By Dr. Anand Singh, Chief Information Security Officer, Alkami
The rules of engagement in cybersecurity have dramatically changed. The explosion of connected devices and the Internet of Things (IoT) creates a large pool of devices that can be strung together into botnets. These botnets can be then used to perpetrate attacks such as distributed denial of service (DDoS) and credential stuffing.
A DDoS attack is an attack in which a botnet is used to flood a financial institution’s website with traffic that can lead to denial of service for genuine users of the website. Credential stuffing is the automated injection of breached username/password pairs in order to fraudulently gain access to user accounts.
Such a situation is especially challenging for banks and credit unions. Cybersecurity is essential to protecting your community. And a rapidly evolving threat landscape makes it considerably harder to stay protected. According to the 2018 Verizon Data Breach Report, financial institutions (FIs) suffered $16.8 billion in total estimated losses as a result of such attacks. Billions of credential stuffing attempts are made on a monthly basis.
To complicate matters further, the regulatory landscape is also becoming more complex. Federal governments, states, and countries are going into overdrive mode to manage these evolving threats through compliance regimes. This means that FIs have more compliance needs to satisfy.
Most medium- and small-sized FIs have small security and compliance organizations and are at a disadvantage when it comes to defending their enterprises. But if we band together as a community and treat cybersecurity as a shared responsibility, we can fight these threats together. To this end, we are sharing our insights about an effective cybersecurity program.
The most secure enterprises practice 3D security: security in design, development, and deployment. Taking security measures before products are even built, developing code free of vulnerabilities, and securing in-production deployment is crucial. Managing security requires a holistic view including knowledge of where your data is, how it is stored, who has access to it, and how it is handled in transit.
Risk Management and Governance
Effective governance structure can set the tone for cybersecurity in your enterprise. Following are the key elements of an effective governance structure:
- Boards should govern security by getting regular updates on the progress of the security program as well as a review of the security dashboard
- Chief Information Security Officers (CISO) should be granted independence through direct reporting to the board as well as through proper organization setup (e.g., it should not be within technical hierarchy of the organization to ensure separation of duties)
- Strong policy and standards framework
- Regularly measure efficacy of the program through PCI, FFIEC, and SOC 2 Type 2
Building a fence around your assets with a traditional firewall used to be enough. In today’s world, that is not sufficient. You need a web access firewall to look through application layers to mitigate bots and stop SQL injection and network layer attacks. Traditional firewalls have now been replaced by next generation firewalls that provide more advanced intrusion detection and prevention capabilities. Lastly, you should beef up your endpoint protection with a next generation antivirus that has built in artificial intelligence (AI) and machine learning (ML).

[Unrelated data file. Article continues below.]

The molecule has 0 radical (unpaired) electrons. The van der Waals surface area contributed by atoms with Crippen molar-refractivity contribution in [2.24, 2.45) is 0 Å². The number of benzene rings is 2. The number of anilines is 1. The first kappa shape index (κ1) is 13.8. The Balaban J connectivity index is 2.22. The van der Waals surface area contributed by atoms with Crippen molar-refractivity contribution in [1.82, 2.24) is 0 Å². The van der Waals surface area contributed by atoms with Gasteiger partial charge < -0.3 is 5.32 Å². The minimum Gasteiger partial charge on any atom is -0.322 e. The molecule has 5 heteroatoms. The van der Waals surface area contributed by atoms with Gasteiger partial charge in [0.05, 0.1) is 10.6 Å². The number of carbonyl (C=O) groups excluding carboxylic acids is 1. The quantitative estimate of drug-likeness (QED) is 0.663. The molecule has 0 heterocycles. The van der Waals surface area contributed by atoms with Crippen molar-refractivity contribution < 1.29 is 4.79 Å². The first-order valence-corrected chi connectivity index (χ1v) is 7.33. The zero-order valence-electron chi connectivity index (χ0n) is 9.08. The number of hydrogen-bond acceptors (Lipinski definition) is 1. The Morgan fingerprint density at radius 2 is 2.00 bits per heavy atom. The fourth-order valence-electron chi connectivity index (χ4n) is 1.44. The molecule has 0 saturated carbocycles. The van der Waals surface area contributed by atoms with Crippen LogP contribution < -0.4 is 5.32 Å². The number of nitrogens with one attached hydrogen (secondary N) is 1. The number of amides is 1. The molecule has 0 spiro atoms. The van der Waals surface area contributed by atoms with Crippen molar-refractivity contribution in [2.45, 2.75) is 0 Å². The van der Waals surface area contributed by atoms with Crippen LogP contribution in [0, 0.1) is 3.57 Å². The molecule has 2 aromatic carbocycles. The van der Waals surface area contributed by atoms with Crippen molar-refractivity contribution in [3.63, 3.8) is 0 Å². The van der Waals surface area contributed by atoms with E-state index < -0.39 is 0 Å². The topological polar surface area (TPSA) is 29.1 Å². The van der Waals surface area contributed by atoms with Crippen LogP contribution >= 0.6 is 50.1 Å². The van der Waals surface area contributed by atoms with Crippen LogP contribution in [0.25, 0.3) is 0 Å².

It is critical to protect data at rest and in transit through encryption. Additionally, every FI should have a data classification mechanism (e.g., secret, confidential, private, and public) to guide their employees on appropriate handling of data. Following are some key technologies that can assist in the protection of data:
- Certificate and key management
- Encryption of emails with sensitive data
- Data loss prevention (DLP)
Privilege management is the practice that ensures only authorized individuals have access to sensitive data. Because of the large number of data breaches in which user IDs and passwords have been compromised, FIs should not consider username/password as effective mechanisms to protect data. Access to every sensitive data asset should be protected by multi-factor authentication. Following are additional practices that can help secure your enterprise:
- Single Sign-On (SSO) – In addition to driving security, it also provides great user convenience since they don’t have to enter their usernames and passwords all over the place
- Secret Server – These systems provide a secure repository for users to store their privileged information
- Enforcement of least privilege and need to know
Threat and Vulnerability Management
Identifying, assessing, and remediating your security vulnerabilities on a regular basis fortifies your defenses. Developing these security habits helps prevent vulnerabilities that lead to breaches:
- Ongoing vulnerability scans
- Patch management
- Threat model and analytics
Making Your Users Smarter and Safer
A large portion of cybersecurity attacks stem from successful email phishing attempts. That goes to show that building a fence around your information assets is no longer sufficient in itself. You need to create a secure bubble around every one of your employees since they will be your first line of defense.
Follow these tips to raise the security baseline of your employees:
- Regularly conduct social engineering testing
- Make security training fun
- Have special events (e.g., Hacktober)
- Protect your email
We employ these and other security measures for a security culture that has resulted in 100% security program penetration. Security is a core component of our values. It all started with us working together so that our remarkable clients can adapt quickly, succeed wildly, and build a thriving digital community.